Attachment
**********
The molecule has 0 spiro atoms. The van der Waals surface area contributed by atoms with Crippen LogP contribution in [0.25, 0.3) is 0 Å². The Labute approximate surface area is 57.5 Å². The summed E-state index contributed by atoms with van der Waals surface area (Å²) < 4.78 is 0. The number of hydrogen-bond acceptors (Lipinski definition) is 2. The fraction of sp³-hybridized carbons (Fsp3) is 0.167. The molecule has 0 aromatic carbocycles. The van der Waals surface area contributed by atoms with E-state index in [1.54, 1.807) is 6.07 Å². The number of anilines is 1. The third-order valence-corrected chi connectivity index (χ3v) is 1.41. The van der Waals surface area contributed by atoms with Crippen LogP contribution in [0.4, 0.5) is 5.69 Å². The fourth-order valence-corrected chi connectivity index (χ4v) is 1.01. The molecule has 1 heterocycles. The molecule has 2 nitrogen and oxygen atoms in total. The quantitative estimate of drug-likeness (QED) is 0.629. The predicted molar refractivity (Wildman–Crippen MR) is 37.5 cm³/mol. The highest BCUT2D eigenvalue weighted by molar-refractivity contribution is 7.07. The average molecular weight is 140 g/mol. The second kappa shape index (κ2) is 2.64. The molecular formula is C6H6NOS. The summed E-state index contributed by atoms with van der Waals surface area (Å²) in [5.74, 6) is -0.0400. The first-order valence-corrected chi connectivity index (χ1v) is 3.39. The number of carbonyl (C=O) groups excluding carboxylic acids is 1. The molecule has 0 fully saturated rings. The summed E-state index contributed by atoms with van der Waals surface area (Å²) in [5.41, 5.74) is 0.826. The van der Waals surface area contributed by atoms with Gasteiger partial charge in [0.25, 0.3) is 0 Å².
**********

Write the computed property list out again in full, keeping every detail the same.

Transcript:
The molecule has 0 spiro atoms. The van der Waals surface area contributed by atoms with Crippen LogP contribution in [0.25, 0.3) is 0 Å². The Labute approximate surface area is 57.5 Å². The summed E-state index contributed by atoms with van der Waals surface area (Å²) < 4.78 is 0. The number of hydrogen-bond acceptors (Lipinski definition) is 2. The fraction of sp³-hybridized carbons (Fsp3) is 0.167. The molecule has 0 aromatic carbocycles. The van der Waals surface area contributed by atoms with E-state index in [1.54, 1.807) is 6.07 Å². The number of anilines is 1. The third-order valence-corrected chi connectivity index (χ3v) is 1.41. The van der Waals surface area contributed by atoms with Crippen LogP contribution in [0.4, 0.5) is 5.69 Å². The fourth-order valence-corrected chi connectivity index (χ4v) is 1.01. The molecule has 1 heterocycles. The molecule has 2 nitrogen and oxygen atoms in total. The quantitative estimate of drug-likeness (QED) is 0.629. The predicted molar refractivity (Wildman–Crippen MR) is 37.5 cm³/mol. The highest BCUT2D eigenvalue weighted by molar-refractivity contribution is 7.07. The average molecular weight is 140 g/mol. The second kappa shape index (κ2) is 2.64. The molecular formula is C6H6NOS. The summed E-state index contributed by atoms with van der Waals surface area (Å²) in [5.74, 6) is -0.0400. The first-order valence-corrected chi connectivity index (χ1v) is 3.39. The number of carbonyl (C=O) groups excluding carboxylic acids is 1. The molecule has 0 fully saturated rings. The summed E-state index contributed by atoms with van der Waals surface area (Å²) in [5.41, 5.74) is 0.826. The van der Waals surface area contributed by atoms with Gasteiger partial charge in [0.25, 0.3) is 0 Å².